SpeedTree® in 3ds Max® and V-Ray®

One of the main challenges of developing a standalone modeling app is making sure it fits in with as many modeling and rendering pipelines as it can. This is no small feat — it isn’t enough to simply export an OBJ or FBX file and say you’re done. Getting the materials correct for your particular renderer requires a significant effort. What’s more, that effort is typically repeated each time you import a model.

We’ve addressed this in SpeedTree by writing out native formats when we can (like C4D files for Cinema 4D users or 3DM files for Rhino users) and creating import scripts when we can’t. It was via import scripts that we prepared SpeedTree models for rendering with Mental Ray. And now those scripts support V-Ray as well.

That may seem like a small thing on first glance but here’s what you get automatically when you import our FBX files with our import scripts for V-Ray:

  • V-Ray materials on all geometry
  • Diffuse and detail maps assigned and mapped correctly (including detail map clamping)
  • Composite materials created to implement branch intersection blending in both the color and bump channels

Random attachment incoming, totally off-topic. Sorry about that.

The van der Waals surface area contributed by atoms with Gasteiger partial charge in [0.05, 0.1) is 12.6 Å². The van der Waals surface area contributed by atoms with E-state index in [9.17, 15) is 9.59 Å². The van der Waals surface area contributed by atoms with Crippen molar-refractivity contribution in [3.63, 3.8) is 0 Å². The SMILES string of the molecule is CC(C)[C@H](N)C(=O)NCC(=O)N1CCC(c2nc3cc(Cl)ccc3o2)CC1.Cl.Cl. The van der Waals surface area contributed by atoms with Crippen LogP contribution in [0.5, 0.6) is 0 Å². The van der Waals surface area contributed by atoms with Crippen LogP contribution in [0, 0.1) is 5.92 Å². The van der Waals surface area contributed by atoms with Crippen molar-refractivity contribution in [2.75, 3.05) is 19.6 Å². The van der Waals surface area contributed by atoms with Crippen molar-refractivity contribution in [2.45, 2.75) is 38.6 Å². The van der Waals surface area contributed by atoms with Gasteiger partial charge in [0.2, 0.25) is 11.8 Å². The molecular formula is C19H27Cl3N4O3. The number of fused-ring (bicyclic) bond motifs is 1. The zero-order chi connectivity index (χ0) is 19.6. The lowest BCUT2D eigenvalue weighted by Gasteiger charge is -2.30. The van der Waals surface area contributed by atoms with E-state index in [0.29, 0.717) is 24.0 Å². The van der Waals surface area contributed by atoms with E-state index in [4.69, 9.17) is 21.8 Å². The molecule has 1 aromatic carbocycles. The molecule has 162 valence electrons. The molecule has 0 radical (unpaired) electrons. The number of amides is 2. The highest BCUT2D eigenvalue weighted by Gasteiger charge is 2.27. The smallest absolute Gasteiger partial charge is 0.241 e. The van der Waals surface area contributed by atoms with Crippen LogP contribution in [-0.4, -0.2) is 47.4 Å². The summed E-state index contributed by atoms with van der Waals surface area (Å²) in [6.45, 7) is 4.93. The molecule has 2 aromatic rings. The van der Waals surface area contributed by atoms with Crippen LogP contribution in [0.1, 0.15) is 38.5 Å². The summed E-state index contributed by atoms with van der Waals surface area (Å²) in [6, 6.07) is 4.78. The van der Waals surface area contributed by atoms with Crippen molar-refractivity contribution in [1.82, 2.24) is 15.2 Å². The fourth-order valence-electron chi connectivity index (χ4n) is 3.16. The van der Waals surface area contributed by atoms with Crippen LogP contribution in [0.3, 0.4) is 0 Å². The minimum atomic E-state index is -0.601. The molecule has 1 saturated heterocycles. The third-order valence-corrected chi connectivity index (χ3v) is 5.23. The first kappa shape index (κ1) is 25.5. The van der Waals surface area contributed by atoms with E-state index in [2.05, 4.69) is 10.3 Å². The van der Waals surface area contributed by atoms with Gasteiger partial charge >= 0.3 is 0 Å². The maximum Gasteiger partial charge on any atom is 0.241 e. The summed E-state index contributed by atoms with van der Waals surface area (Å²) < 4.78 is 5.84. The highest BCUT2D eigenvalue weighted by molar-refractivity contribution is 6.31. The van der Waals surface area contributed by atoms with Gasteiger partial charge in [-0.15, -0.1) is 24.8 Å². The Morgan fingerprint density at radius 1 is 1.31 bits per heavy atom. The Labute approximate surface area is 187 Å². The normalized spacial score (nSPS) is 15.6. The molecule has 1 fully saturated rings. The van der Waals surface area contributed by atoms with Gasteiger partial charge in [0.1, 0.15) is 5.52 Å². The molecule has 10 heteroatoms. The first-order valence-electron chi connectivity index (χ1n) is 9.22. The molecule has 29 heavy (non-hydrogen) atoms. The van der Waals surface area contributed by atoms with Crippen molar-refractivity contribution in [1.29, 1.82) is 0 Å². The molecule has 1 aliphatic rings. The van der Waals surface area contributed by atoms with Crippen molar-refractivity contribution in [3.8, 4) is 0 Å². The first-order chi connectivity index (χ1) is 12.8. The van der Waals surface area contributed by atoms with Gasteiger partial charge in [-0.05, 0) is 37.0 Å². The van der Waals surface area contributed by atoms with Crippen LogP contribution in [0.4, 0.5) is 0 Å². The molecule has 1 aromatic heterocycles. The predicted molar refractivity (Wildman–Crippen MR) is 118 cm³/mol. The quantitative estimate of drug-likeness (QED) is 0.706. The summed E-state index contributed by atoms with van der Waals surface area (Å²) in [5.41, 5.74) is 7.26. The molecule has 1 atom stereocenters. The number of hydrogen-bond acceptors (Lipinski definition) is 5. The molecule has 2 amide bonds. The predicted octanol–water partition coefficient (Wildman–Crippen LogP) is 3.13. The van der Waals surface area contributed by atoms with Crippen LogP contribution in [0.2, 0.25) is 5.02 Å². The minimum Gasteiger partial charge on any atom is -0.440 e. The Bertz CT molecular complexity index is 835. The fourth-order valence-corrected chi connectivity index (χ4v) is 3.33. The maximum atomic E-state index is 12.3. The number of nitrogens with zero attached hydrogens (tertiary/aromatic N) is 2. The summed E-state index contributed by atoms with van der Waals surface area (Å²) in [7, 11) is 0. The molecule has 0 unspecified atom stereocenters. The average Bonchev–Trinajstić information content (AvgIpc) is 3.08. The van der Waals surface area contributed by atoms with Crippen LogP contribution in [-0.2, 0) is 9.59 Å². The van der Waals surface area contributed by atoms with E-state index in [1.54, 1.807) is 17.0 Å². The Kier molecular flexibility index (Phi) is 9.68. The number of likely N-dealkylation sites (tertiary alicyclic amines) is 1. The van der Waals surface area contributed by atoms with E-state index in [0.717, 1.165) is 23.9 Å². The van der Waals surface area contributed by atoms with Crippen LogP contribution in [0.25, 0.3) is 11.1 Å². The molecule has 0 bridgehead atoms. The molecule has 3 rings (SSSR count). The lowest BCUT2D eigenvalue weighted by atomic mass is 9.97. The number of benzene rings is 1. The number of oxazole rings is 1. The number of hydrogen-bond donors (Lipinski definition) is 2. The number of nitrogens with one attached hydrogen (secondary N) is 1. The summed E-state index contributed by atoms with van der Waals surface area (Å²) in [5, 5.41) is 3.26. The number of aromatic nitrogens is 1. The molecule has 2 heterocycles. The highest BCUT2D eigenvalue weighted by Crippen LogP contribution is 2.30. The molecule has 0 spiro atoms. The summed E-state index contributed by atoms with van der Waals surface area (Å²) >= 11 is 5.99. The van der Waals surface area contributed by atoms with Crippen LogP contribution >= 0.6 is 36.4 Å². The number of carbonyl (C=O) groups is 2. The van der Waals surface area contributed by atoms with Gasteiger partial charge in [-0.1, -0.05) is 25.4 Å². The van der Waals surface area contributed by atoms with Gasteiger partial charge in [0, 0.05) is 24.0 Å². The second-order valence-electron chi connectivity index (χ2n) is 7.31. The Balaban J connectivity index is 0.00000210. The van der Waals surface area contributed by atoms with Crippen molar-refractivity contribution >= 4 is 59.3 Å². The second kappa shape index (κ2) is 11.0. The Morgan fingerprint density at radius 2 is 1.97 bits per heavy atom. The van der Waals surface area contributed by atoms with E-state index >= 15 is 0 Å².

• SpeedTree-computed ambient occlusion
  • Maps assigned (and modified where necessary) to match SpeedTree’s specular reflections
  • Maps assigned (and modified where necessary) to match SpeedTree’s light scattering technique using V-Ray’s translucency
  • Scalars to conveniently control the amount of bump, specular, and translucency on each object

All of that has been there for Mental Ray users in 3ds Max and Maya and now V-Ray users benefit as well. Even if you want to modify the materials further, the script at least saves a lot of time in the initial setup — and it can be modified to setup the V-Ray materials however you’d like.

V-Ray support arrives with version 6.2.3 of SpeedTree Cinema, SpeedTree Studio, and our new product, SpeedTree Architect. The export/import process is detailed in the “SpeedTree Pipeline” segment of the documentation organized by the DCC app you are using. The image above was rendered in 3ds Max using V-Ray, a V-Ray sun as the only light source, and a V-Ray physical camera. The tree models are FBX files exported from the SpeedTree Modeler and imported via our V-Ray script (the materials are unmodified after that process in this rendering).